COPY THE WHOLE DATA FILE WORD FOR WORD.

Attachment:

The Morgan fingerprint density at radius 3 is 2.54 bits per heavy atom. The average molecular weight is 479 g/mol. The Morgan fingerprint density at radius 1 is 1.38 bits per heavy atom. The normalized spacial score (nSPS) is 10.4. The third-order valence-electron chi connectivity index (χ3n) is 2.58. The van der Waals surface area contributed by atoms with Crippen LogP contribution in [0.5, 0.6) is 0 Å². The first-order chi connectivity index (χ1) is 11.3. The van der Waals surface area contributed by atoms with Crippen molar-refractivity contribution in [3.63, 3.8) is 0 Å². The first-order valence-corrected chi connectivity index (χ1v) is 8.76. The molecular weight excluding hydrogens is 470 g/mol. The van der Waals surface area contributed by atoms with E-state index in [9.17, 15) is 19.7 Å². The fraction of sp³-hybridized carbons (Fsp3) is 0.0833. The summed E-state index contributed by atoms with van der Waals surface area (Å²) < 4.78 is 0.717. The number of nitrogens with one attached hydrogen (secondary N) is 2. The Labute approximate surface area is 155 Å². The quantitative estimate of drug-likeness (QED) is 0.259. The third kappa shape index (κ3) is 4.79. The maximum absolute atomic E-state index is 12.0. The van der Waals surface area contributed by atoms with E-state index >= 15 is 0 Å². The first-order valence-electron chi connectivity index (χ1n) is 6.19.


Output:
The Morgan fingerprint density at radius 3 is 2.54 bits per heavy atom. The average molecular weight is 479 g/mol. The Morgan fingerprint density at radius 1 is 1.38 bits per heavy atom. The normalized spacial score (nSPS) is 10.4. The third-order valence-electron chi connectivity index (χ3n) is 2.58. The van der Waals surface area contributed by atoms with Crippen LogP contribution in [0.5, 0.6) is 0 Å². The first-order chi connectivity index (χ1) is 11.3. The van der Waals surface area contributed by atoms with Crippen molar-refractivity contribution in [3.63, 3.8) is 0 Å². The first-order valence-corrected chi connectivity index (χ1v) is 8.76. The molecular weight excluding hydrogens is 470 g/mol. The van der Waals surface area contributed by atoms with E-state index in [9.17, 15) is 19.7 Å². The fraction of sp³-hybridized carbons (Fsp3) is 0.0833. The summed E-state index contributed by atoms with van der Waals surface area (Å²) < 4.78 is 0.717. The number of nitrogens with one attached hydrogen (secondary N) is 2. The Labute approximate surface area is 155 Å². The quantitative estimate of drug-likeness (QED) is 0.259. The third kappa shape index (κ3) is 4.79. The maximum absolute atomic E-state index is 12.0. The van der Waals surface area contributed by atoms with E-state index >= 15 is 0 Å². The first-order valence-electron chi connectivity index (χ1n) is 6.19.